StrikeIron
Cary, North Carolina (www.strikeiron.com)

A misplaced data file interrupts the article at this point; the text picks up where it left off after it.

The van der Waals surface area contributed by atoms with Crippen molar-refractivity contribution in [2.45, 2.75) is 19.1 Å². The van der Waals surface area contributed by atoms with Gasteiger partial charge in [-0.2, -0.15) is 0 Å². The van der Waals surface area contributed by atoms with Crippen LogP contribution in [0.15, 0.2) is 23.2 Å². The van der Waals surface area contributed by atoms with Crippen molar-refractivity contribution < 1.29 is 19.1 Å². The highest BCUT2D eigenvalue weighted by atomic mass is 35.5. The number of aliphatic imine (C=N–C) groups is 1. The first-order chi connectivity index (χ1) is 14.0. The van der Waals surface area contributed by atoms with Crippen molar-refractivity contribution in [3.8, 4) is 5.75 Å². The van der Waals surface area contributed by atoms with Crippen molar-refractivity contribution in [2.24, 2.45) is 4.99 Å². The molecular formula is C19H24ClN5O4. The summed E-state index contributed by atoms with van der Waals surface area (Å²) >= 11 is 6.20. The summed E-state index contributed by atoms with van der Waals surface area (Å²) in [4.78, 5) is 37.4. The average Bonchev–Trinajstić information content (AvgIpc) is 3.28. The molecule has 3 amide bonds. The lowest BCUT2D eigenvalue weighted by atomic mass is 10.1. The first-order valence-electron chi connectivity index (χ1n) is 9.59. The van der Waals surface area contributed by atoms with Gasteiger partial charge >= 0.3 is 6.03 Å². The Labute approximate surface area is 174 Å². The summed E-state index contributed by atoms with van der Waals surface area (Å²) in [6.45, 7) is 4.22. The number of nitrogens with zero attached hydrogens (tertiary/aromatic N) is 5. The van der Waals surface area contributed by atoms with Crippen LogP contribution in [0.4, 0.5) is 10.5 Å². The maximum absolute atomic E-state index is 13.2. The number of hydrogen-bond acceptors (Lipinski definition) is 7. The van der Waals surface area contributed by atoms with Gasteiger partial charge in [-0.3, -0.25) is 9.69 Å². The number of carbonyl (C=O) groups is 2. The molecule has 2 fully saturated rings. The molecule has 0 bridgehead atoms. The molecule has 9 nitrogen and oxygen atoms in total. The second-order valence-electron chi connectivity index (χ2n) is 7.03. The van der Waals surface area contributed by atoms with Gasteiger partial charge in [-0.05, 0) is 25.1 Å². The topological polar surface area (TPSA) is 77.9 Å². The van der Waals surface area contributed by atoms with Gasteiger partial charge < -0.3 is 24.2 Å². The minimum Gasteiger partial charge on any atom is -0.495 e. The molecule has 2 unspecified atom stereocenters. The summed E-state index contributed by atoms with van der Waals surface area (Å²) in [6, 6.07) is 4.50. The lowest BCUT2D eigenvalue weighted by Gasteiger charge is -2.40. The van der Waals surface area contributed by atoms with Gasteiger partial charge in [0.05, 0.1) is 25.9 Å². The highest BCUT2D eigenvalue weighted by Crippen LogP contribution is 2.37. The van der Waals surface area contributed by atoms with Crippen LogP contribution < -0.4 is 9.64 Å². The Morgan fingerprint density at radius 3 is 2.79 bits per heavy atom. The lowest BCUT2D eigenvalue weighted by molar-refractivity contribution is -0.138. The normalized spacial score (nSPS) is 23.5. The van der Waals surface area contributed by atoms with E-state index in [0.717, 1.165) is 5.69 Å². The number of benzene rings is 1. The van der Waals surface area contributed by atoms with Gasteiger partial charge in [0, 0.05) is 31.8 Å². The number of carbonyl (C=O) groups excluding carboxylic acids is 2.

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Analysis by Benoit Lheureux StrikeIron is a privately funded cloud specialist with a relatively unique role as a horizontal marketplace, called IronCloud, for various cloud-services-based business information, including data quality and communication solutions. In the past few years, StrikeIron has evolved from its primary role in CSB aggregation with a service marketplace to a role that also involves CSB customization via the bundling of related services (for example, address, email and phone number verification for contact record verification) delivered via prepackaged integration (including preintegrated connections to Magento, MarketLive, nopCommerce, salesforce.com, Informatica, Microsoft Azure and Eloqua) for specific use case scenarios, such as Contact Record Verification for salesforce.com (see "Taxonomy, Definitions and the Vendor Landscape for Application Integration Solutions, 2011" for definitions of packaged integration and cloudstreams). StrikeIron offers other e-commerce-related, cloud-based services that add real-time sales tax rates, SMS for package delivery notification, reverse phone and address lookup, and foreign currency rates for pricing localization. Users register only once with the StrikeIron network, and utilize normalized APIs, security and billing services. Once registered, they may consume any other available cloud services on its network (StrikeIron claims that more than 20% of its named customers do so). While StrikeIron is still relatively small (with about 25 employees), it has more than 750 active named customers. For insight into how companies leverage the StrikeIron service, see "Case Study: Men's Wearhouse Finds StrikeIron's CSB Suits Its Customers."